My biggest frustration with the current Web Services debate (triggered innocently in a posting by Don Box, with followups by nearly everyone) is the lack of verifiable information. We need a big, independent study to answer two important questions about each part of the WS-* stack:
- Does it actually work as specified in each individual implementation?
- Does it actually work as specified across many different implementations?
Any WS-* feature that receives a ‘no’ answer to either of these questions is excluded from the debate — WS advocates cannot credibly claim that WS-* is more appropriate for complex, enterprise interfaces unless the complex enterprise features actually work, portably.
On the other hand, any WS-* feature that receives a ‘yes’ answer to both of these questions needs to be taken seriously by the REST advocates. They’ve gotten used to throwing mud at WS-*, assuming that everything is broken; where the WS people have managed to get something working robustly and portably, let’s at least start by giving them the benefit of a doubt that they might have solved a real business problem.
Strongly agree! FWIW I’m just as frustrated with the WS-* / SOA people going higher and higher up the abstraction stack when the question of qho is actually doing what that works how well comes up, as I am with the RESTifarians who say that all would be just fine if you used the Web as it was intended to be used, but nobody does because of [various nefarious reasons here]. Show us the WS-* success stories, show us the secure, reliable and truly RESTifarian success stories, and let the world judge from the evidence.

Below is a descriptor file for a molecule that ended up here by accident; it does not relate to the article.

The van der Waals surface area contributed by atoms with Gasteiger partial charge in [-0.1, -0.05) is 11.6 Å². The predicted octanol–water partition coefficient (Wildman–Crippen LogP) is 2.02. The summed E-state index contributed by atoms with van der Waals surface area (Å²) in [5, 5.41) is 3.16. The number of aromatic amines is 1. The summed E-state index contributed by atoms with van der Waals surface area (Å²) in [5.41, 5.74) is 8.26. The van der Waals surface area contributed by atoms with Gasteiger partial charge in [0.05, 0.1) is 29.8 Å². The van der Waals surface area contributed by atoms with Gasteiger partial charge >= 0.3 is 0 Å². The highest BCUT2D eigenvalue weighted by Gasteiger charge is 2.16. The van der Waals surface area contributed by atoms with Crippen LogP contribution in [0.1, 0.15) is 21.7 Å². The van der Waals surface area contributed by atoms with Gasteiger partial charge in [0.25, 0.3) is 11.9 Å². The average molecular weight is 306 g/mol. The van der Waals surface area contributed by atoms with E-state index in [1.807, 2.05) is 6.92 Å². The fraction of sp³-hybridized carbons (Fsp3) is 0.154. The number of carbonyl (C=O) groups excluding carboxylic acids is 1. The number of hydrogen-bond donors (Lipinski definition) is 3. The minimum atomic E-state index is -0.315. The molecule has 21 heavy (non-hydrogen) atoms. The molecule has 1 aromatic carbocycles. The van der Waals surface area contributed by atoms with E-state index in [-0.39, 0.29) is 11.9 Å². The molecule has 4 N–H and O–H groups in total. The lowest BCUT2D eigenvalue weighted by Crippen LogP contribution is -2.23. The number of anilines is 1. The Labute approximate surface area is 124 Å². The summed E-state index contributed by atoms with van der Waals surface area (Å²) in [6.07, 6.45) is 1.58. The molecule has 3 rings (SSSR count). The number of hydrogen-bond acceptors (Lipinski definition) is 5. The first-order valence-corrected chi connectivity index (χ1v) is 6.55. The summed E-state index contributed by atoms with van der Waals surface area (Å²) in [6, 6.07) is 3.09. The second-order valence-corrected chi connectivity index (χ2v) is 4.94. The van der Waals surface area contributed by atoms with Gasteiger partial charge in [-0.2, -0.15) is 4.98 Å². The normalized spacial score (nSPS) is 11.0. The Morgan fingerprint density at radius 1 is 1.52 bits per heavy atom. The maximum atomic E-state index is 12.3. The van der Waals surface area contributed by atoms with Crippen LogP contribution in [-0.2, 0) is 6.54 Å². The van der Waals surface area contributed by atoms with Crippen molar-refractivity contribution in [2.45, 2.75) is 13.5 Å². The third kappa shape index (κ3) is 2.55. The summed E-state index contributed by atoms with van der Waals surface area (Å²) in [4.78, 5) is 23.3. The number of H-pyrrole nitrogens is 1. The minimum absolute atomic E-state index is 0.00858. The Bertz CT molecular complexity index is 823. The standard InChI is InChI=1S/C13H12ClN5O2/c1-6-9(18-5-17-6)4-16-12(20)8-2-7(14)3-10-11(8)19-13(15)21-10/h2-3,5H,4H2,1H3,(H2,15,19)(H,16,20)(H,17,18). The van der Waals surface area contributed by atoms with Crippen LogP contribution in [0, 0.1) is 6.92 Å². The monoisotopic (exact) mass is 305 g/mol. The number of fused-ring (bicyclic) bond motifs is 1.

Hint hint — I’m sure I speak for David in suggesting that XML 2006 would be a very appropriate venue for such reports / analyses.
Mike – empirical evidence is wonderful to have of course, but it’s also extraordinarily costly to come by. It’s also unnecessary, since we’ve had at our disposal for years (since Perry & Wolf’s “Foundations” paper in the early 90s) a method of evaluating software architectural styles for their suitability for any particular task in any particular environment. Applying that method to SOA/WS tells us a number things, most importantly that it doesn’t scale across trust boundaries (which I’ve been saying for many years, and folks now seem to be acknowledging viz a viz WS use behind the firewall). That same method also tells us which other styles do (ones that adopt interface constraints, of which REST is just one example). This whole debate is not much more complicated than that.
I rarely see a WS-* implementation and they’re each fraught with problems. But I do see literally thousands of RESTful web services on the WWW.
WS-* is unfortunately a stillborn set of standards: it will find use only in limited environments (intranets, etc.). CORBA redux is what happens when committees try to design standards with which they have no experience and/or for which no practices exist.